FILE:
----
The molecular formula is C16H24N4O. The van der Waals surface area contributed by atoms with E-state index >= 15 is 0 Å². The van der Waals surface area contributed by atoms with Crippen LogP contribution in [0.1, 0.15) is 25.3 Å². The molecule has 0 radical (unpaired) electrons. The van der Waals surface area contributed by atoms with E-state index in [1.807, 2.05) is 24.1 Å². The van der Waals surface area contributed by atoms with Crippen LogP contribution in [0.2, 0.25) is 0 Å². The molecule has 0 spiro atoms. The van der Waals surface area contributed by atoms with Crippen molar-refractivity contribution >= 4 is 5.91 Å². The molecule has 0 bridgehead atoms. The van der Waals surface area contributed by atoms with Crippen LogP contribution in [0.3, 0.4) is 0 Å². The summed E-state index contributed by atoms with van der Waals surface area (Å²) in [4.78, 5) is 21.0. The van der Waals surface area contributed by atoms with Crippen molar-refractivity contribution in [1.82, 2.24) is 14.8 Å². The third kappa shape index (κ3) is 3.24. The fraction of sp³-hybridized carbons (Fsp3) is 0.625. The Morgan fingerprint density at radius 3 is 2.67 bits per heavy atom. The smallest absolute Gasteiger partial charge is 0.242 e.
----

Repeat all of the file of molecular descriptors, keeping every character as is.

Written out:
The molecular formula is C16H24N4O. The van der Waals surface area contributed by atoms with E-state index >= 15 is 0 Å². The van der Waals surface area contributed by atoms with Crippen LogP contribution in [0.1, 0.15) is 25.3 Å². The molecule has 0 radical (unpaired) electrons. The van der Waals surface area contributed by atoms with E-state index in [1.807, 2.05) is 24.1 Å². The van der Waals surface area contributed by atoms with Crippen LogP contribution in [0.2, 0.25) is 0 Å². The molecule has 0 spiro atoms. The van der Waals surface area contributed by atoms with Crippen molar-refractivity contribution >= 4 is 5.91 Å². The molecule has 0 bridgehead atoms. The van der Waals surface area contributed by atoms with Crippen LogP contribution in [0.3, 0.4) is 0 Å². The summed E-state index contributed by atoms with van der Waals surface area (Å²) in [4.78, 5) is 21.0. The van der Waals surface area contributed by atoms with Crippen molar-refractivity contribution in [1.82, 2.24) is 14.8 Å². The third kappa shape index (κ3) is 3.24. The fraction of sp³-hybridized carbons (Fsp3) is 0.625. The Morgan fingerprint density at radius 3 is 2.67 bits per heavy atom. The smallest absolute Gasteiger partial charge is 0.242 e.